Sunday, May 5, 2013

Pretty as a picta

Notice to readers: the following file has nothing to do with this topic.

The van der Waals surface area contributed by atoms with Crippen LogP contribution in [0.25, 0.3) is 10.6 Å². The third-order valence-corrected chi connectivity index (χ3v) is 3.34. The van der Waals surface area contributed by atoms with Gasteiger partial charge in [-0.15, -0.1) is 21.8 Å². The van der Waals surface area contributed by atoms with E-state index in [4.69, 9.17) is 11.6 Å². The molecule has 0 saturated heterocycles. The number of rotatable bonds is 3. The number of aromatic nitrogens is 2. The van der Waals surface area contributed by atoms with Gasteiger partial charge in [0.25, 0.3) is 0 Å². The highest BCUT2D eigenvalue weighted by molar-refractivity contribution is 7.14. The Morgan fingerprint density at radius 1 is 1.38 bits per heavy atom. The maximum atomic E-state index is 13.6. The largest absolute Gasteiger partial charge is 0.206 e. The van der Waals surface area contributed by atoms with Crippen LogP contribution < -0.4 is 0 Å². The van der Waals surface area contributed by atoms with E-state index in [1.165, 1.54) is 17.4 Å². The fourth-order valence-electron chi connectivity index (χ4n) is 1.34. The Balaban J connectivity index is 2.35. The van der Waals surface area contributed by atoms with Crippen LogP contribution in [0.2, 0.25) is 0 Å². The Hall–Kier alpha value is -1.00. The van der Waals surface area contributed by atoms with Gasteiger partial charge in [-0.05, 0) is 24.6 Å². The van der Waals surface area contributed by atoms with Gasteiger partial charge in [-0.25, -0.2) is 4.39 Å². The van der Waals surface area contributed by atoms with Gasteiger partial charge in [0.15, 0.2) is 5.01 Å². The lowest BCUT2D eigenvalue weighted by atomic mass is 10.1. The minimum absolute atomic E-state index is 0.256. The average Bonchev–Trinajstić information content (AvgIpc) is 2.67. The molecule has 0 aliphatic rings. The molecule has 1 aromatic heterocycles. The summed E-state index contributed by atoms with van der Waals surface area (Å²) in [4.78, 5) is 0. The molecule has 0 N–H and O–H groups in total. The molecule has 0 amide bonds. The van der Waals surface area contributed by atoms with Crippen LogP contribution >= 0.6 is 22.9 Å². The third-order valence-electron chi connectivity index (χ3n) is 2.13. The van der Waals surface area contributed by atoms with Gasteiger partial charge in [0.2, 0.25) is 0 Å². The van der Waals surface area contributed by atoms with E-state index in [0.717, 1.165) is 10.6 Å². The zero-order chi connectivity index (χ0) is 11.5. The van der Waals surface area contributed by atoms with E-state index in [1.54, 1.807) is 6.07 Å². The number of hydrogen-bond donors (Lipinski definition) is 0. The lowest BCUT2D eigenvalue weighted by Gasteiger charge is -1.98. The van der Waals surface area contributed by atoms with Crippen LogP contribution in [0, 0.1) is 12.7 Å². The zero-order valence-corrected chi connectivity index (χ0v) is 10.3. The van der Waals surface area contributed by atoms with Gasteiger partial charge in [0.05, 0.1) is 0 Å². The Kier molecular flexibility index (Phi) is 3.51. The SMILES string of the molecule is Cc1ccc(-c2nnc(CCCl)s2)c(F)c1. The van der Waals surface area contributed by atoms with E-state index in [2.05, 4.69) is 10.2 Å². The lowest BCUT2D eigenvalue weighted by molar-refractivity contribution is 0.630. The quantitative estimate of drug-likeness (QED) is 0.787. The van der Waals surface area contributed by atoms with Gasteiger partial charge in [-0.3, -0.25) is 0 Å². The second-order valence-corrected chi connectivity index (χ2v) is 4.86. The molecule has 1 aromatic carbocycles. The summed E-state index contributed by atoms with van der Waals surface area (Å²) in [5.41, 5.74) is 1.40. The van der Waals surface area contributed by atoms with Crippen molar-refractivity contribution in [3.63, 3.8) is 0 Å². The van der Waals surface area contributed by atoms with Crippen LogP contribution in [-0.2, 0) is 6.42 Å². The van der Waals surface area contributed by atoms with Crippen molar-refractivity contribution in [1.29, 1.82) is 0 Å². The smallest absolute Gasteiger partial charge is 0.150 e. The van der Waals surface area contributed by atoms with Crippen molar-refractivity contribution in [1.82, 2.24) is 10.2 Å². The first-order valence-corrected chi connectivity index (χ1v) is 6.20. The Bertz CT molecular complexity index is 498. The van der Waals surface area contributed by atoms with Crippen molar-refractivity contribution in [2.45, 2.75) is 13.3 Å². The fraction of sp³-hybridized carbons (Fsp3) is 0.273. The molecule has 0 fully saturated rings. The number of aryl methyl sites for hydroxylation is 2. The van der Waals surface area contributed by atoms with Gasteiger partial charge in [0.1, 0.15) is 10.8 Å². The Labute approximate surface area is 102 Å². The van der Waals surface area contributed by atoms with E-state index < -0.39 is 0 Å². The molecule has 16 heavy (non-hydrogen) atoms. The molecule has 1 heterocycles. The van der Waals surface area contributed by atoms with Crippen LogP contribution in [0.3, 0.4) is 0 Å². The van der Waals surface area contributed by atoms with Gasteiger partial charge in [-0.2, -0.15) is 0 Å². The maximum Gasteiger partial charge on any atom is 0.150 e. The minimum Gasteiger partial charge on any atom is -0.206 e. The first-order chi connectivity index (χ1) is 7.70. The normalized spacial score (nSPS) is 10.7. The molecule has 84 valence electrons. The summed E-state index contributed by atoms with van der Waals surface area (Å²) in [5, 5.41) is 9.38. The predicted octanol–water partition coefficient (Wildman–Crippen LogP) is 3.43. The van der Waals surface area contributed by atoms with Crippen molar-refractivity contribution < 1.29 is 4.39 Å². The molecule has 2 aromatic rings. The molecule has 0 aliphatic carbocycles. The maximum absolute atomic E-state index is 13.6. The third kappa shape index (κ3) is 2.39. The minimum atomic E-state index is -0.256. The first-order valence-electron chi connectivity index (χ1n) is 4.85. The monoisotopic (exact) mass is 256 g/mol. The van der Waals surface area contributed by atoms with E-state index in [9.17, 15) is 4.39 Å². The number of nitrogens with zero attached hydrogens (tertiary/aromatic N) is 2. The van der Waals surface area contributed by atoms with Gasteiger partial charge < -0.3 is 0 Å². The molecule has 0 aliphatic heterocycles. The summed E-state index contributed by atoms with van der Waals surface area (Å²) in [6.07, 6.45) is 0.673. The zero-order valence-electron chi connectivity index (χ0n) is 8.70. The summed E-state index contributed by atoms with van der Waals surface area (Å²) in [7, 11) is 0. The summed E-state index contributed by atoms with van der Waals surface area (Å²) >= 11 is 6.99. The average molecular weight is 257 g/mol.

If you live in North America, it is likely you have seen a painted turtle (Chrysemys picta) sunning itself on a log in a lake or stream. But it is less likely you have seen one turned over to expose its stunning underside (PICTURED ABOVE), which explains its common name. Unlike the gravely endangered plowshare tortoises of Madagascar, painted turtles are the most widespread native turtle species on the continent and of the least concern to conservationists. But that may soon change due to global warming. The sex of painted turtle hatchlings is determined by the warmth of the eggs, so an increase in average temperatures of a mere 1.1 °C will result in the production of only female turtles. Although turtles have evolved the ability to delay laying their eggs until conditions are right, the environment is now changing too rapidly for the animals to adapt. The issue has been studied by Rory Telemeco and his colleagues at Iowa State University. Telemeco concludes, "The problem is that climate change is happening so rapidly that an evolutionary response, especially in long-lived organisms, is not likely....It's ultimately extinction."

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